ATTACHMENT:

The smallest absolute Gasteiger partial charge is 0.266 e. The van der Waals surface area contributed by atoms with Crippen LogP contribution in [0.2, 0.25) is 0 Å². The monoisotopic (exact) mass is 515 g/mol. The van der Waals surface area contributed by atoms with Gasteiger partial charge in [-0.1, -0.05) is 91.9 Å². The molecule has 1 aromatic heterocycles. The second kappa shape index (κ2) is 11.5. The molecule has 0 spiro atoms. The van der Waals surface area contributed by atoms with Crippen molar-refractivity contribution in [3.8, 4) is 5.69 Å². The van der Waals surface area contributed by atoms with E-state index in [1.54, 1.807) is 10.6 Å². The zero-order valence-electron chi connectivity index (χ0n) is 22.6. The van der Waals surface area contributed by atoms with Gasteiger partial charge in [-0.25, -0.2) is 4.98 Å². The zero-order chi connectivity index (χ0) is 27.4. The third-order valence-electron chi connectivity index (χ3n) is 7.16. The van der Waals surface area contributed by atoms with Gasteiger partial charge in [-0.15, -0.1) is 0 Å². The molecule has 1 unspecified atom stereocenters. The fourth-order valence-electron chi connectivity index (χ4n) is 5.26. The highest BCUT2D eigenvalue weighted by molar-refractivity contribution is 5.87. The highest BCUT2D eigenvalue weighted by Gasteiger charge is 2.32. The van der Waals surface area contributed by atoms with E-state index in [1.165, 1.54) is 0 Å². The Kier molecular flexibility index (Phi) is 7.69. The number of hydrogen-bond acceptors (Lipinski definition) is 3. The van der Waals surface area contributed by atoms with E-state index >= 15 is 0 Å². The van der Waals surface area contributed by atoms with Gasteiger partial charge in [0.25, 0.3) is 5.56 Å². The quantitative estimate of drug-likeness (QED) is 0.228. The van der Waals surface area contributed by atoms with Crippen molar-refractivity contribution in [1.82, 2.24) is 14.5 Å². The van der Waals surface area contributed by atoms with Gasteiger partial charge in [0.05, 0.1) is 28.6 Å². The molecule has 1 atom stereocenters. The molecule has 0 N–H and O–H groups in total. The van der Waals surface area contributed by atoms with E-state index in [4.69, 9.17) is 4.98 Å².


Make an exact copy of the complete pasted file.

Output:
The smallest absolute Gasteiger partial charge is 0.266 e. The van der Waals surface area contributed by atoms with Crippen LogP contribution in [0.2, 0.25) is 0 Å². The monoisotopic (exact) mass is 515 g/mol. The van der Waals surface area contributed by atoms with Gasteiger partial charge in [-0.1, -0.05) is 91.9 Å². The molecule has 1 aromatic heterocycles. The second kappa shape index (κ2) is 11.5. The molecule has 0 spiro atoms. The van der Waals surface area contributed by atoms with Crippen molar-refractivity contribution in [3.8, 4) is 5.69 Å². The van der Waals surface area contributed by atoms with E-state index in [1.54, 1.807) is 10.6 Å². The zero-order valence-electron chi connectivity index (χ0n) is 22.6. The van der Waals surface area contributed by atoms with Gasteiger partial charge in [-0.25, -0.2) is 4.98 Å². The zero-order chi connectivity index (χ0) is 27.4. The third-order valence-electron chi connectivity index (χ3n) is 7.16. The van der Waals surface area contributed by atoms with Gasteiger partial charge in [-0.15, -0.1) is 0 Å². The molecule has 1 unspecified atom stereocenters. The fourth-order valence-electron chi connectivity index (χ4n) is 5.26. The highest BCUT2D eigenvalue weighted by molar-refractivity contribution is 5.87. The highest BCUT2D eigenvalue weighted by Gasteiger charge is 2.32. The van der Waals surface area contributed by atoms with E-state index in [1.165, 1.54) is 0 Å². The Kier molecular flexibility index (Phi) is 7.69. The number of hydrogen-bond acceptors (Lipinski definition) is 3. The van der Waals surface area contributed by atoms with E-state index >= 15 is 0 Å². The van der Waals surface area contributed by atoms with Gasteiger partial charge in [0.25, 0.3) is 5.56 Å². The quantitative estimate of drug-likeness (QED) is 0.228. The van der Waals surface area contributed by atoms with Crippen molar-refractivity contribution in [1.82, 2.24) is 14.5 Å². The van der Waals surface area contributed by atoms with Gasteiger partial charge in [0.05, 0.1) is 28.6 Å². The molecule has 1 atom stereocenters. The molecule has 0 N–H and O–H groups in total. The van der Waals surface area contributed by atoms with E-state index in [4.69, 9.17) is 4.98 Å².